Multilevel factorial experiments for developing behavioral interventions: Power, sample size, and resource considerations

John J. Dziak, Inbal Nahum-Shani, Linda M. Collins

Research output: Contribution to journalArticlepeer-review

49 Scopus citations

Abstract

Factorial experimental designs have many potential advantages for behavioral scientists. For example, such designs may be useful in building more potent interventions by helping investigators to screen several candidate intervention components simultaneously and to decide which are likely to offer greater benefit before evaluating the intervention as a whole. However, sample size and power considerations may challenge investigators attempting to apply such designs, especially when the population of interest is multilevel (e.g., when students are nested within schools, or when employees are nested within organizations). In this article, we examine the feasibility of factorial experimental designs with multiple factors in a multilevel, clustered setting (i.e., of multilevel, multifactor experiments). We conduct Monte Carlo simulations to demonstrate how design elements-such as the number of clusters, the number of lower-level units, and the intraclass correlation-affect power. Our results suggest that multilevel, multifactor experiments are feasible for factor-screening purposes because of the economical properties of complete and fractional factorial experimental designs. We also discuss resources for sample size planning and power estimation for multilevel factorial experiments. These results are discussed from a resource management perspective, in which the goal is to choose a design that maximizes the scientific benefit using the resources available for an investigation.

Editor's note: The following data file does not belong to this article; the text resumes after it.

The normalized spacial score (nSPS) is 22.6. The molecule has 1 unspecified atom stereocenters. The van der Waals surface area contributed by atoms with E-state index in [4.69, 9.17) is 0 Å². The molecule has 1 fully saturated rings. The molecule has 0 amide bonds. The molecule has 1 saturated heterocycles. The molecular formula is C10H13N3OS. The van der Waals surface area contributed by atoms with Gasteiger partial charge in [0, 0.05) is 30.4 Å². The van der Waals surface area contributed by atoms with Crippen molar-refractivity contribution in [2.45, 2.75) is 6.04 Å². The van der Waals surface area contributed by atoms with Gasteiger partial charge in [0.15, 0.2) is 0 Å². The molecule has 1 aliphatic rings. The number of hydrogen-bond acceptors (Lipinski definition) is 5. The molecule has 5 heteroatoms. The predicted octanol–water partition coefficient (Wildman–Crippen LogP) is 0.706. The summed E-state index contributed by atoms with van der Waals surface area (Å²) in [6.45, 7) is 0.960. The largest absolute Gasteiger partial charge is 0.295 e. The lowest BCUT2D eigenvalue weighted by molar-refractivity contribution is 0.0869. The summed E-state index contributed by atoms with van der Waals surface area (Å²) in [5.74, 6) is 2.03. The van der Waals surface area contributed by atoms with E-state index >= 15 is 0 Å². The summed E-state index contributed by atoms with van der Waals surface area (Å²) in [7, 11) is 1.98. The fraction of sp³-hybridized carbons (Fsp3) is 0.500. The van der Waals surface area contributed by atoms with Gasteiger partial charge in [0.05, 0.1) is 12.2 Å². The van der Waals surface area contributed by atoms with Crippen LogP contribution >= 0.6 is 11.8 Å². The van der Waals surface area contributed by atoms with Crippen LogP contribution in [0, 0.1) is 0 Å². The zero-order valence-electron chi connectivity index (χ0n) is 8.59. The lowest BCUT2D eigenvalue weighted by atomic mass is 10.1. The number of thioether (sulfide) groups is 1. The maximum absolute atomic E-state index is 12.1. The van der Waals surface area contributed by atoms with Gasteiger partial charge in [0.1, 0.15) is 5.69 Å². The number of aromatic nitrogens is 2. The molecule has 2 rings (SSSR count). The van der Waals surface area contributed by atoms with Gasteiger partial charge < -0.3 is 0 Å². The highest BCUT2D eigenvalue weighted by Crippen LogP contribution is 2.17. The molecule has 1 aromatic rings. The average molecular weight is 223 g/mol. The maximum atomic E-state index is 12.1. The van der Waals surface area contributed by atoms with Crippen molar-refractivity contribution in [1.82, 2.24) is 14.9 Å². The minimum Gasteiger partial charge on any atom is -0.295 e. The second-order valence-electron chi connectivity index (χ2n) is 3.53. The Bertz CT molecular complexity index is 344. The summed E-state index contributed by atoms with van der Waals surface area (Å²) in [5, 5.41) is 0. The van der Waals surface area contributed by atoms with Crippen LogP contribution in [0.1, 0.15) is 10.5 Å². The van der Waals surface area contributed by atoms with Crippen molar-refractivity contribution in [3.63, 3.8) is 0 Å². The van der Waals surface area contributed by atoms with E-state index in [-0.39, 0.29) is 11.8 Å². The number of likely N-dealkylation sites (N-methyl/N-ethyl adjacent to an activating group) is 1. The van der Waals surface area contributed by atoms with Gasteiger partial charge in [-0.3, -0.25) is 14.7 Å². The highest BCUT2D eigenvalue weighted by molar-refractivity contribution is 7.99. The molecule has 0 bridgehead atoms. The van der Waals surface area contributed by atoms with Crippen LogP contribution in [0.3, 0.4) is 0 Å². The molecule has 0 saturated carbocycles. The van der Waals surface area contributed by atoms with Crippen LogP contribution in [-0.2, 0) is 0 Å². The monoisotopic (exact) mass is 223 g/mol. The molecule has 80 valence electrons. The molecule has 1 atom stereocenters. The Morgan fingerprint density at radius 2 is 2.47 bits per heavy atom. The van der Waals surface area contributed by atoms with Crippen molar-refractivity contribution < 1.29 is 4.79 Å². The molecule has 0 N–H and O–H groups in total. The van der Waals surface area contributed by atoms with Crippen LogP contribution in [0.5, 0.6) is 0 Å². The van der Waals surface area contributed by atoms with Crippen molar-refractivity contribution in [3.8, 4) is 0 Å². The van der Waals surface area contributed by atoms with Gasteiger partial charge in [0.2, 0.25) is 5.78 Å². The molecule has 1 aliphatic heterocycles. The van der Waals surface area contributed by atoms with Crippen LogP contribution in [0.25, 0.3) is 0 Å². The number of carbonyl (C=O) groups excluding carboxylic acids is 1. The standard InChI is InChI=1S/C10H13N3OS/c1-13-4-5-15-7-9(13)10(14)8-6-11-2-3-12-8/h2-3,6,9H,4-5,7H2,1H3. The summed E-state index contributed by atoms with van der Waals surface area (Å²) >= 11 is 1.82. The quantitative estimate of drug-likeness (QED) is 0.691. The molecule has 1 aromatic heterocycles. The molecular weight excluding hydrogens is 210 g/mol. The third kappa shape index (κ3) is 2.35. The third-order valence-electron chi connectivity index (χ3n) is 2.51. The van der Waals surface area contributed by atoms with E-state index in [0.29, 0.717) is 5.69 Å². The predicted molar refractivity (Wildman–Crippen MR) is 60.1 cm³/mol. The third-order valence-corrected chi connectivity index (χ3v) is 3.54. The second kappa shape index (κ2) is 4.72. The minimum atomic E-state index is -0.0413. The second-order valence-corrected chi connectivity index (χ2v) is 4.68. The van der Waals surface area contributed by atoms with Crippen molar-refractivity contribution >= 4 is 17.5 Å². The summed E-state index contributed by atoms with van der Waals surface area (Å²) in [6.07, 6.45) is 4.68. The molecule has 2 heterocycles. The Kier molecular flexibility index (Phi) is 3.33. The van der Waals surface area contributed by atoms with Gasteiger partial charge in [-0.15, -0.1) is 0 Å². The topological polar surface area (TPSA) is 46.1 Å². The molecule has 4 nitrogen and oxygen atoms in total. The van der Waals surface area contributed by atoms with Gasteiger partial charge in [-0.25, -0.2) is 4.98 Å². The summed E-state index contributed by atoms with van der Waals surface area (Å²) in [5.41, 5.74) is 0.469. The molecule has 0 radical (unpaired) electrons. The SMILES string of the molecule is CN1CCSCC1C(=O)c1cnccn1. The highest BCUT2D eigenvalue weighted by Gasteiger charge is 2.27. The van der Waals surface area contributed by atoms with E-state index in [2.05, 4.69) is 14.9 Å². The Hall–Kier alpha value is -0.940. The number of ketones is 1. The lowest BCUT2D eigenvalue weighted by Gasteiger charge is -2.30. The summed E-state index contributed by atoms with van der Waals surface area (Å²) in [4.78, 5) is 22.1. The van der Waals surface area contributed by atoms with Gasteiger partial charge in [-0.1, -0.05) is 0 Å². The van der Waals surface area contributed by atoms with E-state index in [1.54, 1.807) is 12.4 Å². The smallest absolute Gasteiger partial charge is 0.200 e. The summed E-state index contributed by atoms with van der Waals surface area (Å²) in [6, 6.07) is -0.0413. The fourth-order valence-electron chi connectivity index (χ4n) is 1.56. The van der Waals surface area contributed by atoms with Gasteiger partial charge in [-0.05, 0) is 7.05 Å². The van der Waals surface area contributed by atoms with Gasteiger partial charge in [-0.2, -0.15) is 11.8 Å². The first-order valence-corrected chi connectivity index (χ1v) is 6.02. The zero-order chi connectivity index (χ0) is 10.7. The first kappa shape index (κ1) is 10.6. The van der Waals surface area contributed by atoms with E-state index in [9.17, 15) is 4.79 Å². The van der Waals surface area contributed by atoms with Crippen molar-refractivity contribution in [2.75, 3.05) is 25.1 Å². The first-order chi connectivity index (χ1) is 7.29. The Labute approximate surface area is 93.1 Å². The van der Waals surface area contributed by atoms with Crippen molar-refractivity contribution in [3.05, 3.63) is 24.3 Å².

Original languageEnglish (US)
Pages (from-to)153-175
Number of pages23
JournalPsychological Methods
Volume17
Issue number2
DOIs
StatePublished - Jun 2012

All Science Journal Classification (ASJC) codes

  • Psychology (miscellaneous)

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